Once escrow has received loan documents, they will schedule a signing appointment for the buyer. This is always a source of angst for buyers who want to plan their closing appointments ahead of time. The escrow companies can’t do a darn thing with you until they receive loan documents and the exact arrival of those documents is hard to predict. They won’t set appointments to sign without documents in hand, so make sure that your schedule is flexible in the days immediately prior to closing. Buyers typically sign their documents 1-2 days prior to closing.
During the signing, you will sign a small forest worth of documents, most of which are generated by your lender. In a nutshell, you sign documents that say how much you owe them, how you will pay them back and what happens if you don’t pay. It usually takes 50+ pages to get this across! In addition, you will sign a copy of the HUD-1 Settlement Statement showing what you are being charged, what you have already paid, and what remaining funds you need to provide to the escrow company. You will need to provide certified funds for the remainder of your down payment and closing costs, which means either a certified check or wire transfer. If you are providing funds on the day of closing, you will be required to send funds by wire. Note that most banks have a 12:00 or 1:00PM wire deadline, so you need to take care of such transfers in the morning.
Once you have signed your documents, the loan documents are sent back to your lender for review. Some lenders require documents with original signatures to be couriered to them. Other lenders require 24-48 hours to review. The most flexible lenders are the ones who will fund your loan on the same day by reviewing a scanned copy of your documents. These lenders are known as “table funders,” and you won’t know how great this is until you get in a last minute bind with a lender that has lengthy review procedures.
Once the lender is satisfied with your loan documents and the settlement statement figures, they will wire your loan proceeds to the escrow company. Typically this happens on the closing day, though sometimes it can happen a day or two beforehand. Once again, these funds are tied to the wire deadlines. If these funds are not wired by 2PM, they won’t arrive until the next day. (All wire transfers are tied to east coast time where they are processed by the Federal Reserve.)
Unless you have problems with delayed loan documents, in Washington the buyer and seller don’t really do anything on the closing day other that sit around and wait for the transaction to close so that they can exchange keys. However, there are a number of behind the scenes tasks that must happen before the sale is complete.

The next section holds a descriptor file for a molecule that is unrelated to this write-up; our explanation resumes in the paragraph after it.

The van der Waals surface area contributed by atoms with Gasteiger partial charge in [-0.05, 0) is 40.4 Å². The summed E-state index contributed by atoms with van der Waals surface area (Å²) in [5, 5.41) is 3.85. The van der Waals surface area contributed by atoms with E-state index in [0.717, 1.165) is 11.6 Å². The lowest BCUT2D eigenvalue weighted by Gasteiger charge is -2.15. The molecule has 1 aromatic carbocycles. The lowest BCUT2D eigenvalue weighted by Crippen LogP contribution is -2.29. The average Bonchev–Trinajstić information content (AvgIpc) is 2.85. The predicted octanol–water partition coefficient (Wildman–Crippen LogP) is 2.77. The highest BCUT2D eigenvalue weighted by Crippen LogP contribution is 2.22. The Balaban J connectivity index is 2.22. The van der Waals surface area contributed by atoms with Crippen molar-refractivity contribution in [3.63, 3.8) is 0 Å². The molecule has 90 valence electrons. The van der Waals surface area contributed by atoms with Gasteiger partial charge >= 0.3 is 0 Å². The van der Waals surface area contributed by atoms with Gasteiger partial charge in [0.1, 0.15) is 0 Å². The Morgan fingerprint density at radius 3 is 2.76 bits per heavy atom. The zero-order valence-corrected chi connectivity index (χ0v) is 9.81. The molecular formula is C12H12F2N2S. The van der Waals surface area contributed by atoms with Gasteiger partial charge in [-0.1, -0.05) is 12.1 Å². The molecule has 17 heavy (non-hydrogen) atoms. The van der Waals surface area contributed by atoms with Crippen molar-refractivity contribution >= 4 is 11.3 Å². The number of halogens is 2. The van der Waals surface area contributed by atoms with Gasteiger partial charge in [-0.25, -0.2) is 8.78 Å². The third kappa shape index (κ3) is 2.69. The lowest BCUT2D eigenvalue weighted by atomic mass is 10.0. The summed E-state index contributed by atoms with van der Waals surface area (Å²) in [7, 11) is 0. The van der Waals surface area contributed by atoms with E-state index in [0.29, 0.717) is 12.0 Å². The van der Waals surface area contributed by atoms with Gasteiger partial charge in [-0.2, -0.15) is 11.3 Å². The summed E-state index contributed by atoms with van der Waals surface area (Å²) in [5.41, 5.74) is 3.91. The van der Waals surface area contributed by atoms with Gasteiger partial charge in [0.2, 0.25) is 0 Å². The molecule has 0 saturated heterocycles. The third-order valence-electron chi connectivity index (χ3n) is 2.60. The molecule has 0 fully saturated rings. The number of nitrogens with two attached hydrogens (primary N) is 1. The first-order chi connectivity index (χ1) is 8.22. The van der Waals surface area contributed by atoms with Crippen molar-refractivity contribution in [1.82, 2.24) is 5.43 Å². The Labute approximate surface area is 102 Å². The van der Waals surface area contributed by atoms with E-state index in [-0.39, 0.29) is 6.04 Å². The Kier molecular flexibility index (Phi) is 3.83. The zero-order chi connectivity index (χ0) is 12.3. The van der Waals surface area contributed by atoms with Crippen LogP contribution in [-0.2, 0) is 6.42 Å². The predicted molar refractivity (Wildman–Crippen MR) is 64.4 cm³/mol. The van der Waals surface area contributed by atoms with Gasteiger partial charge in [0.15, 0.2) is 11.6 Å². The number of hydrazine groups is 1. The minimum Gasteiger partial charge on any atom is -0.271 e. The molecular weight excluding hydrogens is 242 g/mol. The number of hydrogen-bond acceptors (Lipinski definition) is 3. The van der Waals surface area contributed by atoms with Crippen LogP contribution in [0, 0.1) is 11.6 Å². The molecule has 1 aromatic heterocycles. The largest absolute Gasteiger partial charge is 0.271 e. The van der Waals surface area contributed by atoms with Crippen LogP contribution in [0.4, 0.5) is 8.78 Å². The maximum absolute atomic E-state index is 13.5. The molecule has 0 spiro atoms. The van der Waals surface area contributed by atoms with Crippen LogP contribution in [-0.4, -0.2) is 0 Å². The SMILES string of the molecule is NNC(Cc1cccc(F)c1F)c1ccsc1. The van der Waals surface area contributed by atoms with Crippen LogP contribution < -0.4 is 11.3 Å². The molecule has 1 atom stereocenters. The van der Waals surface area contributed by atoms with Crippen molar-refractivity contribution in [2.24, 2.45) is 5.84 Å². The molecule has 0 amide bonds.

Real estate transactions must be recorded at the county recorder’s office for a sale to become official. The title company will send the deed, your deed of trust (mortgage) and the excise tax documents to the recorder’s office. The title company has a courier that shuttles these documents to the courthouse throughout the day. Your documents will likely be queued up in this process waiting for the escrow company to “release the file to record.”
There is a final lender review of the file on the closing date. They verify the final settlement statement, wire their funds and ensure that all conditions required have been cleared. Once the funding department is satisfied with the file, they tell the escrow agent to “release the file to record.”
Once the file is released, the documents are taken to the counter at the recorder’s office and submitted for recording. The moment the document is scanned, a recording number is generated and provided back to the title company. The recording number of the deed is evidence that the transaction is officially closed. The recording numbers then get passed along to your real estate agent, who gets to make the exciting call that your home has finally closed.
Once your deed and mortgage are recorded, you own the home and escrow is able to disburse funds to all parties in the transaction. The previous lender is paid off, the real estate commissions are paid and the seller is sent their proceeds from the sale. You also get to receive the keys from the seller, depending on the possession time you negotiated in your contract. The default contract language grants you possession at 9PM on the closing date, but if the seller is moved out, the exchange of keys often happens earlier.
If you are a seller, you will generally receive your sale proceeds on the day after closing, so don’t go writing any big checks just yet. Technically the funds can be disbursed to you at any point after recording numbers are received, but from a practical standpoint, you have likely missed the wire transfer deadline for that day. Most sales officially close late in the afternoon.
Be flexible to avoid closing delays
The last few days of a real estate closing are when most things go wrong. If you are involved with a real estate transaction, make sure that you are available to sign documents at a moment’s notice and try to be reachable during this critical phase of the transaction. If you are prepared to be flexible, you can head off any last minute delays.